Paul Berman in TNR:
The death of my friend Jack Diggins has led me to look up my edition of Montaigne in search of the essay on friendship, and I am amazed to see what is there. The essay catalogues and describes the various types of intimate relationships that Montaigne notices in the old Greek and Roman authors–sexual relationships between men and women, and between men and boys; the family relationships of parents and children, and between siblings; the relationship of marriage. And among those several kinds of intimacy, friendship looms in Montaigne's eyes as the purest and best. He means friendship between two equals–or rather, between equal men, since Montaigne for some reason imagines that women are incapable of forming a proper friendship.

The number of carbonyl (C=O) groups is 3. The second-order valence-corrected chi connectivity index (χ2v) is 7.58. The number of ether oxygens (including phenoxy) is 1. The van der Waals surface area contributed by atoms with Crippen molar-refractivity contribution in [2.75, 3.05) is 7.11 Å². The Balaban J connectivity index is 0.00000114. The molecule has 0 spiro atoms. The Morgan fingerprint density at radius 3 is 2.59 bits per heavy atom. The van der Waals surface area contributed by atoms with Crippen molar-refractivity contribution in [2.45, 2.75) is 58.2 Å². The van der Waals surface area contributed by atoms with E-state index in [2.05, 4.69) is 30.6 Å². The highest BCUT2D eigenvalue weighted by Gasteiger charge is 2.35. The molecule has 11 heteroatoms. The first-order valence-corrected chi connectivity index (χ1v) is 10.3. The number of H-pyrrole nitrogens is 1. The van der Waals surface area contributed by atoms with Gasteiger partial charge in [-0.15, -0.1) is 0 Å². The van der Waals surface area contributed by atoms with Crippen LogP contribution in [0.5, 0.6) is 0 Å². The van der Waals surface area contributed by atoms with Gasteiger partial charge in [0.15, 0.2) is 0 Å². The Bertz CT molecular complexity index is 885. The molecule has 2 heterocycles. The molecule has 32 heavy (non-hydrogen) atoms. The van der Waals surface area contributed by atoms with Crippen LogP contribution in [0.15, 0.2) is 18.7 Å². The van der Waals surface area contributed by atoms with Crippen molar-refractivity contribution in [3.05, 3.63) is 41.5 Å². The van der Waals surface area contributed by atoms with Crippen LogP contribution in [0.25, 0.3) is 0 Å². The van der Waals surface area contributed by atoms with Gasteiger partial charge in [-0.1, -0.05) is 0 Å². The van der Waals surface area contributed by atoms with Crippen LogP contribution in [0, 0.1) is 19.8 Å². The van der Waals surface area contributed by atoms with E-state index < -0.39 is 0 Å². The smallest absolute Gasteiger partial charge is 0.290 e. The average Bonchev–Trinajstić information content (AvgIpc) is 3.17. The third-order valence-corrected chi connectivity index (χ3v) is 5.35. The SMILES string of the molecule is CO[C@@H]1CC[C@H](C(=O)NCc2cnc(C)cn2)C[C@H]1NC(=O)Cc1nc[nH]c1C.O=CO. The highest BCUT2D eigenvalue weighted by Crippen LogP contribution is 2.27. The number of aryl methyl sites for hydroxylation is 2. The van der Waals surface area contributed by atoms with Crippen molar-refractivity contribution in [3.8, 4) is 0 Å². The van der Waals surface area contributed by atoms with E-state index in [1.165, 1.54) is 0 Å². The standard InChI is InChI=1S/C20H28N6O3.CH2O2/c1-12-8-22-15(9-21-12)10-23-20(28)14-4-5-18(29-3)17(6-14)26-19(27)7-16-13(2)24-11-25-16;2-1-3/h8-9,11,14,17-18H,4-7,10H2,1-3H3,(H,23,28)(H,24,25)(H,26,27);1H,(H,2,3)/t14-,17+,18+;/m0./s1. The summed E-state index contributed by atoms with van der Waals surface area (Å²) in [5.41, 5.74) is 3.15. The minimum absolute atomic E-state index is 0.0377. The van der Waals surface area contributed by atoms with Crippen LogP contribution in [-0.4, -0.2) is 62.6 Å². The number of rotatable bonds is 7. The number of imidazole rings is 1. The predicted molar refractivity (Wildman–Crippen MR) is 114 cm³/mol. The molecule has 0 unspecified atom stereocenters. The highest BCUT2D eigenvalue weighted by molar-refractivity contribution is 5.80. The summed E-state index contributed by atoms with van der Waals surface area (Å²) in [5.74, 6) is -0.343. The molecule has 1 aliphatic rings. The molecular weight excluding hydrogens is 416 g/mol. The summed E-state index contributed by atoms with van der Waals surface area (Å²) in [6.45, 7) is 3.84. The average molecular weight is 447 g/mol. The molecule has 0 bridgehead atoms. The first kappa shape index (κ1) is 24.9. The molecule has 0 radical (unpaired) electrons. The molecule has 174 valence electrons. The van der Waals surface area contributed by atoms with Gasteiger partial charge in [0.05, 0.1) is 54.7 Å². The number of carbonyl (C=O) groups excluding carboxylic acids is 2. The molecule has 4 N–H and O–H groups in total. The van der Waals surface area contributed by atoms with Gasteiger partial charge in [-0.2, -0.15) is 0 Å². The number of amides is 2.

He makes a number of acute and touching observations about friendship. But what strikes me is that, in selecting an example of friendship at its finest, he has chosen his own friendship with Étienne de la Boétie, who was the author of a famous treatise on politics. La Boétie's treatise is called Discourse on Voluntary Servitude. It presents the case for liberty and against tyranny. And it proposes an immortal observation — namely, that tyranny depends on ordinary people agreeing to submit. This observation has sufficed to keep la Boétie's treatise in print during the last 450 years. Montaigne's essay on friendship turns out to be, in short, a reflection on a very specific kind of friendship–a friendship between intellectuals: in this case, between a literary man and a political philosopher.